In Alaska, occurs in dwarf willow often along streams, spruce woods, medium shrub habitats with willow and shrub birch or scattered trees; avoids forests (Gabrielson and Lincoln 1959, Dixon 1938, Price and Beck 1989, Kessel 1998). Open coniferous or mixed forest, medium to tall shrublands (AOU 1983). Nests in sparse patchy woods in deciduous, coniferous, and mixed growth, commonly along water courses among willows and in birch forests; nest placed on ground under bushes or in tall grasses (Terres 1980). Near Nome, Alaska, nests commonly in association with willows along river and stream valleys (Price and Beck 1989). In a recent study on Arctic Warblers, researchers found that plots with a more open shrub layer consisting of shorter willow and more openings dominated by graminoids and forbs had a greater density of nests. The attributed the nest site selection and possibly nest success to the availability of grass, sedge (Carex spp.), and moose hair (Ring et al. 2005).
AOU. 1983. Check-list of North American birds. 6th ed.American Ornithologists’ Union, Washington D. C.
Dixon, J. S. 1938. Birds and mammals of Mount McKinley National Park, Alaska. National Park Service Faunal Series, No. 3. U.S. Government Printing Office, Washington, DC. 235 p.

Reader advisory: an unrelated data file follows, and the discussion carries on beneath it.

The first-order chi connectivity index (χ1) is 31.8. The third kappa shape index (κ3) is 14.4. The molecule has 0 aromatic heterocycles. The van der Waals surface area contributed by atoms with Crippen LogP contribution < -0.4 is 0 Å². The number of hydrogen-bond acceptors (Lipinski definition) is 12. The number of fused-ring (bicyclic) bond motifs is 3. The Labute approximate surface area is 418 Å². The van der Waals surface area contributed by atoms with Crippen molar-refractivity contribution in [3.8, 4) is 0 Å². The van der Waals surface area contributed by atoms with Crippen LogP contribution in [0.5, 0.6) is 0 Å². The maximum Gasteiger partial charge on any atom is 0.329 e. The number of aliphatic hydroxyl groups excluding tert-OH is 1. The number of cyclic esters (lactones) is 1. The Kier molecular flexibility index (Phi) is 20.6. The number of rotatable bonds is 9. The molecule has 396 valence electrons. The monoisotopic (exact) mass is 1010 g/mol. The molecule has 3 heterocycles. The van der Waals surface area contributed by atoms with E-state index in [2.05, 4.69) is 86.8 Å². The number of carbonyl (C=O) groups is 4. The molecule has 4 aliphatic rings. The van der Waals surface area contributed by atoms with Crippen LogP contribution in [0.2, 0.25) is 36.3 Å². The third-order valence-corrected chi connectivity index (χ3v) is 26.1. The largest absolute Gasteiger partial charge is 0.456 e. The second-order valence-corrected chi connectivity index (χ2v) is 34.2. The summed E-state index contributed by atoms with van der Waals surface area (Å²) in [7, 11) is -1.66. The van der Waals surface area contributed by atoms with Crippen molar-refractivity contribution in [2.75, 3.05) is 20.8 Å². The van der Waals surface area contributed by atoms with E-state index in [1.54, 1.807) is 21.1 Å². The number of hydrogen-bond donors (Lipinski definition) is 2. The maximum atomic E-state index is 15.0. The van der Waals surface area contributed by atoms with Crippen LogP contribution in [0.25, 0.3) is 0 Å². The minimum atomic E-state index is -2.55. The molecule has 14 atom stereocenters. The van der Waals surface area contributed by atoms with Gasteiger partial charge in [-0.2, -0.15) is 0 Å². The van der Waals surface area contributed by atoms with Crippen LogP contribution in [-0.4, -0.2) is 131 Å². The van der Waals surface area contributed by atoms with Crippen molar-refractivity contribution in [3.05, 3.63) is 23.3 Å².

Gabrielson, I. N. and F. C. Lincoln. 1959. The Birds of Alaska. The Stackpole Company, Harrisburg, PA and Wildl. Manage. Inst., Washington, D.C. 922 pp.
Kessel, B. 1998. Habitat characteristics of some passerine birds in western North American taiga. University of Alaska Press, Fairbanks, AK.
Price, T., and D. Beck. 1989. Observations on the breeding biology of the arctic warbler in Alaska. Condor 91:219-221.
Ring, R., S. Sharbaugh, and N. Dewitt. 2005. Breeding ecology and habitat associations of the Arctic Warbler in Interior Alaska. Final Report 2005, Alaska Bird Observatory, Fairbanks, AK.
Terres, J. K. 1980. The Audubon Society encyclopedia of North American birds. Alfred A. Knopf, New York, NY.